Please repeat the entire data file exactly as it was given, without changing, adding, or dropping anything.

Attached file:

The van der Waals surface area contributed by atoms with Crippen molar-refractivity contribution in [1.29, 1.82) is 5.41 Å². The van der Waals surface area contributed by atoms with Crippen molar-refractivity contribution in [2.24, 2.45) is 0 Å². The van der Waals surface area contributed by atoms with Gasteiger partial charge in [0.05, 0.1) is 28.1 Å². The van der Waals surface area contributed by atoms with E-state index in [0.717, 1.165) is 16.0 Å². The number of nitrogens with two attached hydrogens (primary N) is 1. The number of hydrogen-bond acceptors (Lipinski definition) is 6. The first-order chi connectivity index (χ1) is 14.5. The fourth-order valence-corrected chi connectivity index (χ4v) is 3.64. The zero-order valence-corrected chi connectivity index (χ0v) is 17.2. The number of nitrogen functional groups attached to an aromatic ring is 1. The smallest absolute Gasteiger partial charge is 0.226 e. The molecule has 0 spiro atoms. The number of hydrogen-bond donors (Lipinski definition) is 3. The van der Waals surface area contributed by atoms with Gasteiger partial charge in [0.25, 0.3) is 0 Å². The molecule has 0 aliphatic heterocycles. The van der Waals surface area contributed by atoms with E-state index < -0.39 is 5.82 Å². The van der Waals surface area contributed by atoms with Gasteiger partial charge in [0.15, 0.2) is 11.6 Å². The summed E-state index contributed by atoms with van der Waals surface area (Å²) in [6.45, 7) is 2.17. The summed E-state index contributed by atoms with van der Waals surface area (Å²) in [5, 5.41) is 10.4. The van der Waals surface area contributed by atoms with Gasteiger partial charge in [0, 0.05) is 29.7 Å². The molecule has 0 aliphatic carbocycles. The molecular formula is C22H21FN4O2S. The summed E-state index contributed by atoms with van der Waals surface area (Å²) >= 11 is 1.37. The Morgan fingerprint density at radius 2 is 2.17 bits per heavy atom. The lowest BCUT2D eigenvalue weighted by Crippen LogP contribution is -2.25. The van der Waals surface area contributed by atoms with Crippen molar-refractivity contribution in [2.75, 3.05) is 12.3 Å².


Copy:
The van der Waals surface area contributed by atoms with Crippen molar-refractivity contribution in [1.29, 1.82) is 5.41 Å². The van der Waals surface area contributed by atoms with Crippen molar-refractivity contribution in [2.24, 2.45) is 0 Å². The van der Waals surface area contributed by atoms with Gasteiger partial charge in [0.05, 0.1) is 28.1 Å². The van der Waals surface area contributed by atoms with E-state index in [0.717, 1.165) is 16.0 Å². The number of nitrogens with two attached hydrogens (primary N) is 1. The number of hydrogen-bond acceptors (Lipinski definition) is 6. The first-order chi connectivity index (χ1) is 14.5. The fourth-order valence-corrected chi connectivity index (χ4v) is 3.64. The zero-order valence-corrected chi connectivity index (χ0v) is 17.2. The number of nitrogen functional groups attached to an aromatic ring is 1. The smallest absolute Gasteiger partial charge is 0.226 e. The molecule has 0 spiro atoms. The number of hydrogen-bond donors (Lipinski definition) is 3. The van der Waals surface area contributed by atoms with Gasteiger partial charge in [0.25, 0.3) is 0 Å². The molecule has 0 aliphatic heterocycles. The van der Waals surface area contributed by atoms with E-state index < -0.39 is 5.82 Å². The van der Waals surface area contributed by atoms with Gasteiger partial charge in [0.15, 0.2) is 11.6 Å². The summed E-state index contributed by atoms with van der Waals surface area (Å²) in [6.45, 7) is 2.17. The summed E-state index contributed by atoms with van der Waals surface area (Å²) in [5, 5.41) is 10.4. The van der Waals surface area contributed by atoms with Gasteiger partial charge in [0, 0.05) is 29.7 Å². The molecule has 0 aliphatic carbocycles. The molecular formula is C22H21FN4O2S. The summed E-state index contributed by atoms with van der Waals surface area (Å²) >= 11 is 1.37. The Morgan fingerprint density at radius 2 is 2.17 bits per heavy atom. The lowest BCUT2D eigenvalue weighted by Crippen LogP contribution is -2.25. The van der Waals surface area contributed by atoms with Crippen molar-refractivity contribution in [2.75, 3.05) is 12.3 Å².